Understanding Polycystic Ovarian Syndrome (PCOS)
Updated: Feb 13
I have been dealing with menstrual issues my entire adult life. For years, I have suffered from extreme menstrual cramps (known as dysmenorrhea) so bad that they not only induced nausea but vomiting. I have missed countless days of work due to the intense pain I experience during my menstrual cycle. Now, at 31 years of age, I have been diagnosed with Polycystic Ovarian Syndrome (PCOS). I feel relieved that I finally know why I suffer so much during my menstrual cycle but also frustrated that I have spent years visiting various medical clinics only to leave with another bottle of pain medication. My Paleo diet alone has helped me manage many of the symptoms but not I am working with a naturopath and acupuncturist to help bring my body back into balance.
What is PCOS exactly? PCOS is an underlying hormonal imbalance. The body produces too much testosterone and the ovaries do not produce eggs. This can cause a woman’s period to become irregular or cease altogether. Though testosterone is a natural hormone that occurs in both men and women, women with PCOS have much higher levels than normal. This is often related to high insulin levels circulating in the blood due to diets high in refined processed foods and sugar. Insulin resistance is when your body’s cells reject insulin, not allowing glucose to pass through. It develops due to high stress, unhealthy/lifestyle or genetics. A diet high in refined carbohydrates and sugar triggers cells to ignore the presence of insulin and demand the body to produce more insulin. This creates an excess of insulin in the bloodstream that stimulates the ovaries to produce excess testosterone. Large amounts of testosterone stimulate follicular growth and halt development. Stopping the eggs from reaching full maturity. These underdeveloped eggs are what create small cysts on the ovaries. Women with PCOS may have anovulatory cycles that last weeks or months instead of the standard 28 days. Since the follicle doesn’t reach maturity, no ovulation takes place. Therefore, no progesterone is produced and no luteal phase, which leads to abnormal cycles. Occasionally, ovulation will result as a follicle matures and a woman with PCOS has a chance to conceive. However, the pregnancy may be at a higher risk of miscarriage due to hormonal imbalances. Women with PCOS may have elevated estrogen levels, anxiety, depression, dysmenorrhea, hirsutism (excess facial hair), weight gain, or difficulty losing weight and elevated blood glucose levels. Additionally, infertility can be a side effect of PCOS.
Tips for Managing PCOS:
Eliminate refined and processed foods, excess sugar and excess starch. I didn’t say they were easy steps! But it is necessary for optimal health to eat optimal food.
Low glycemic load foods. The body breaks these foods down slowly over time. Meaning you will be able to balance your blood sugar more effectively and avoid blood sugar spikes. Check out my post on ‘Combating Hangry’: Your guide to Emotional Eating.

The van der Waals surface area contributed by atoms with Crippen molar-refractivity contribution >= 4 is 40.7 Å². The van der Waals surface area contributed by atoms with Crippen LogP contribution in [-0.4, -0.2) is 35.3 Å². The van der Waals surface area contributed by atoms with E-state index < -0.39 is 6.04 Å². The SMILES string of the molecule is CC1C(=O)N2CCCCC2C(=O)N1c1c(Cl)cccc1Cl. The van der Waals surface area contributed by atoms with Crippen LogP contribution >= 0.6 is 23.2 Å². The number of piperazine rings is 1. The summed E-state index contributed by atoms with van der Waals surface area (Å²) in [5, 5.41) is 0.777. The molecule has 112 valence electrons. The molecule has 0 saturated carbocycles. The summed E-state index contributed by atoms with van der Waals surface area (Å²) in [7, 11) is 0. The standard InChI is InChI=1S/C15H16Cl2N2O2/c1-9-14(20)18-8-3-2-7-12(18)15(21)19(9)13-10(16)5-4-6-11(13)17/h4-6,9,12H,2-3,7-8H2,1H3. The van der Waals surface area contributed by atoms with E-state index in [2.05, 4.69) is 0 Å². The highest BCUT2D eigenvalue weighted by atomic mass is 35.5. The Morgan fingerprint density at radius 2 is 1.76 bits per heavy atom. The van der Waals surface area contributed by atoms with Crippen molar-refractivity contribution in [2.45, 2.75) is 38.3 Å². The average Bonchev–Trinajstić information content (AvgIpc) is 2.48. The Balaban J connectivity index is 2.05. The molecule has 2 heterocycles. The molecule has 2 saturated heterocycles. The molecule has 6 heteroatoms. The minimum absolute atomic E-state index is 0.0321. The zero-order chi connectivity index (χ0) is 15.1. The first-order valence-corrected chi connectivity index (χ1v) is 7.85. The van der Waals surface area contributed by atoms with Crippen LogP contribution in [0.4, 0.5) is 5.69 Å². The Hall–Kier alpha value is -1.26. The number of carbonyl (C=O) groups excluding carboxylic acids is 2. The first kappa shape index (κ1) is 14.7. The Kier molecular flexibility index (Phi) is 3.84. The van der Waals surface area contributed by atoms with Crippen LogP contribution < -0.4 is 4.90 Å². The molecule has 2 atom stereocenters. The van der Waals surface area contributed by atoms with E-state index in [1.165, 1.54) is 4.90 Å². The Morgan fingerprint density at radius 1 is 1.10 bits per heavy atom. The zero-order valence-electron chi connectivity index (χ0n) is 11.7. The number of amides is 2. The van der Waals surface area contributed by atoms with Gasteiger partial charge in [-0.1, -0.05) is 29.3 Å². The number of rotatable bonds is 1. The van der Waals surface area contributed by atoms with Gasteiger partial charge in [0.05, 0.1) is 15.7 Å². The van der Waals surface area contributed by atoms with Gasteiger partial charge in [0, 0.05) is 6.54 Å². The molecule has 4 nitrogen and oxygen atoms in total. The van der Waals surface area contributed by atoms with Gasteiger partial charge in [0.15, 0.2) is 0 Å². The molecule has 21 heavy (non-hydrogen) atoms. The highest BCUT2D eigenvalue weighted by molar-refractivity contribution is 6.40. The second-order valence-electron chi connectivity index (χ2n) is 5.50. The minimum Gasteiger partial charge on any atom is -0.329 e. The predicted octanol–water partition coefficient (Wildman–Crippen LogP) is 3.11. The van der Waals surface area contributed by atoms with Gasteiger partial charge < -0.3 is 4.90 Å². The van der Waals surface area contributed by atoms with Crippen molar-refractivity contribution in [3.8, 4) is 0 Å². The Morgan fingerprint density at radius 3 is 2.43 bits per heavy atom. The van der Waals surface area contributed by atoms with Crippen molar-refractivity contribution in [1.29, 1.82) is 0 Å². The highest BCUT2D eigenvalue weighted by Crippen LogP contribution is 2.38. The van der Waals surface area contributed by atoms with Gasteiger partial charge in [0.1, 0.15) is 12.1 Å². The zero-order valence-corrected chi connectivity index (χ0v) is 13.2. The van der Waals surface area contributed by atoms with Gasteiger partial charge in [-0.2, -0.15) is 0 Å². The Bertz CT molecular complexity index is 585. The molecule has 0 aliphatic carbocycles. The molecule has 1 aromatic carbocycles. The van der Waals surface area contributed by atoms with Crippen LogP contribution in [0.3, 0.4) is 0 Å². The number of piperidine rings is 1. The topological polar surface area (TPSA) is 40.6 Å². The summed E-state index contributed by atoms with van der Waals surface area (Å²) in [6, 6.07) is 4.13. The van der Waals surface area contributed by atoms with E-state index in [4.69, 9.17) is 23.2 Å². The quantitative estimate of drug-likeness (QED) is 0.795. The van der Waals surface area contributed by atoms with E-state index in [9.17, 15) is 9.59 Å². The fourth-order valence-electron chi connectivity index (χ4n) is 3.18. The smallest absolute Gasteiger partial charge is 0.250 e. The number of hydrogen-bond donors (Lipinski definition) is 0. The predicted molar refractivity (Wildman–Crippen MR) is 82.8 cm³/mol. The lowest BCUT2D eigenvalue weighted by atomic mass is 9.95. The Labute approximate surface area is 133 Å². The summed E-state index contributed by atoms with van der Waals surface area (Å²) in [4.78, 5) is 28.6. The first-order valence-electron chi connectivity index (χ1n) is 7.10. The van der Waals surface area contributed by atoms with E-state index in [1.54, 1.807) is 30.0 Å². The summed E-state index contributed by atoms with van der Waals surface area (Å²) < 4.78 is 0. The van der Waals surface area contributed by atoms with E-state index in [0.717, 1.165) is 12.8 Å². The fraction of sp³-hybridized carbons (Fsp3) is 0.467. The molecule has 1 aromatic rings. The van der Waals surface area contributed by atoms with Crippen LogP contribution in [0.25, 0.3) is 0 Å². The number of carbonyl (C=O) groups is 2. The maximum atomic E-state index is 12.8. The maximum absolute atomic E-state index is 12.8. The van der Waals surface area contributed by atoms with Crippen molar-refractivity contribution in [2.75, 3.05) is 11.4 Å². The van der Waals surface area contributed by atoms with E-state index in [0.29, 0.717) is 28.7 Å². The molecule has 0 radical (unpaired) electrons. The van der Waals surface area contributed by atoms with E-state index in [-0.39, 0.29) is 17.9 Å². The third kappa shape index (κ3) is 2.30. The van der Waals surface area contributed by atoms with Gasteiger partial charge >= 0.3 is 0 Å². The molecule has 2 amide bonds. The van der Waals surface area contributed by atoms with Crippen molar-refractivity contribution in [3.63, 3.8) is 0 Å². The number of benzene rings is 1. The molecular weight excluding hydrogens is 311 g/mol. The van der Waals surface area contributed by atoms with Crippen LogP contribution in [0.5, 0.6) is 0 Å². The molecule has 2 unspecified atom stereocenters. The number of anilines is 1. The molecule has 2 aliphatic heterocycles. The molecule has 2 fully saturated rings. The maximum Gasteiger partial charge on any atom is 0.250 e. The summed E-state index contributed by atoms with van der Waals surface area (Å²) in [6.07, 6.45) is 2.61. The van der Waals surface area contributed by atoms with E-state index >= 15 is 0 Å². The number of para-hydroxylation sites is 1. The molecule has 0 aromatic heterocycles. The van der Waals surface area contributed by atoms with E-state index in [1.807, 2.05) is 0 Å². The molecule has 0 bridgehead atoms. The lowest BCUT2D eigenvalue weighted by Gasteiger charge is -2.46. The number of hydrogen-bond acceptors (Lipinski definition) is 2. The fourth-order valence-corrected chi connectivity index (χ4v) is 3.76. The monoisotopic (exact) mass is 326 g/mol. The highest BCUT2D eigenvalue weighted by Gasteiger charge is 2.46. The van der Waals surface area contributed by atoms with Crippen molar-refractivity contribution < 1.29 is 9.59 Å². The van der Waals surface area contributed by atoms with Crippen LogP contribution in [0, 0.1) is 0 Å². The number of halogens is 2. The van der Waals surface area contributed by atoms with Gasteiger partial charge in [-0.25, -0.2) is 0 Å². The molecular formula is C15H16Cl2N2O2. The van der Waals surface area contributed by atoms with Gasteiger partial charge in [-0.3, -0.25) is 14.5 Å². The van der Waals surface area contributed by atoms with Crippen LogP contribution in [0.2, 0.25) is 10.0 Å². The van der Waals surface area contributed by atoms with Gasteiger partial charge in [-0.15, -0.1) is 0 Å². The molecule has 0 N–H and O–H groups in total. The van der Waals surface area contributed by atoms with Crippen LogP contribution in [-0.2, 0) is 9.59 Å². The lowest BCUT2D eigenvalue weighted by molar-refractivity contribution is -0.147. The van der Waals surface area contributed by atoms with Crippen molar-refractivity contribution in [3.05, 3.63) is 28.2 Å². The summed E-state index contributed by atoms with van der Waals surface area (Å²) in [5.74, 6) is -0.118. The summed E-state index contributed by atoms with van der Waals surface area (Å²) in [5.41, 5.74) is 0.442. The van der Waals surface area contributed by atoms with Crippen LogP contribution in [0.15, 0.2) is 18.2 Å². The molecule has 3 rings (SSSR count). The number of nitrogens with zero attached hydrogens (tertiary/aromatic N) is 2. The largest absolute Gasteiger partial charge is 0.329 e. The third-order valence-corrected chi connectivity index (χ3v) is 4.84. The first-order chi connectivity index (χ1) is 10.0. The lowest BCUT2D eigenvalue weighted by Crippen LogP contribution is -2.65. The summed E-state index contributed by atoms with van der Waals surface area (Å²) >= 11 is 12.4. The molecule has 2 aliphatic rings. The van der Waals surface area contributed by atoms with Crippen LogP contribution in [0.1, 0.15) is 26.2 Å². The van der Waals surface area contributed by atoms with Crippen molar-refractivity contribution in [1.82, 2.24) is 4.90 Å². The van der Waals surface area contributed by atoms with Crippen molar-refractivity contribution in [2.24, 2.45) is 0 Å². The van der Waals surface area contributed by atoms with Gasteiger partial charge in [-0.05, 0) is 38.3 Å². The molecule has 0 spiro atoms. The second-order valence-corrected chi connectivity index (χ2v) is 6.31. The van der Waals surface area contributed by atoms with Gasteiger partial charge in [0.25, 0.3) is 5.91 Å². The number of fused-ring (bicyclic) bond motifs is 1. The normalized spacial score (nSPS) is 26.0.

Buy organic. Pesticides are known as endocrine disruptors and greatly affect our ability for normal hormonal production and balance.
Exercise! Getting a minimum of 30 minutes of activity per day can help to balance your hormones.
Adopt a Paleolithic diet and eliminate all grains! I believe this to be our most natural diet as our bodies still have the same metabolisms and physiologies as our Paleolithic ancestors. Learn more about the Paleo diet here.
Take it one step at a time. After following my Paleo plan for a month. I suggest trying a Ketogenic Diet (or Keto for short). There has been much research on the benefits of a keto diet in women suffering from PCOS. Looking back now, that explains why I always felt my best while following a Keto program. The reason I asked you to start with Paleo first and gradually move into a Keto program is that it’s just easier. Easier on the body to adapt to all the dietary changes you are making and easier on your mind to remove excess carbohydrates in steps. Check out my Keto Meal Plans!
Get one-on-one nutritional support. Book a consultation and receive a customized nutritional program.
Bartlett, Emily and Erlich, Laura. Feed your fertility. Fair Winds Press (Beverly). 2015.
Batta, A. Ketogenic diet and its role in eliminating medicinal treatment in various diseases. Med. Res. Chron. 2016; 4(3): 309-322.
DeUgarte, C.M., Bartolucci, A.A., Azziz, R. Prevalence of insulin resistance in the polycystic ovary syndrome using the homeostasis model assessment. Fertility Sterility. 2005; 83(5): 0015-0282.
Mavropoulos, J.C., Yancy, W.S., Hepburn, J., Westman, E.C. The effects of a low-carbohydrate, ketogenic diet on the polycystic ovary syndrome: a pilot study. Nutr. Metab(Lond). 2005; 2(35).
Northrup, Christiane. Women’s bodies, women’s wisdom. Bantam Books (New York). 2010.
Paoli, A., Rubini, A., Volek, J.S., Grimaldi, K.A. Beyond weight loss: a review of the therapeutic uses of very-low-carbohydrate (ketogenic) diets. European J. of Clin. Nutr. 2013; 67: 789-796.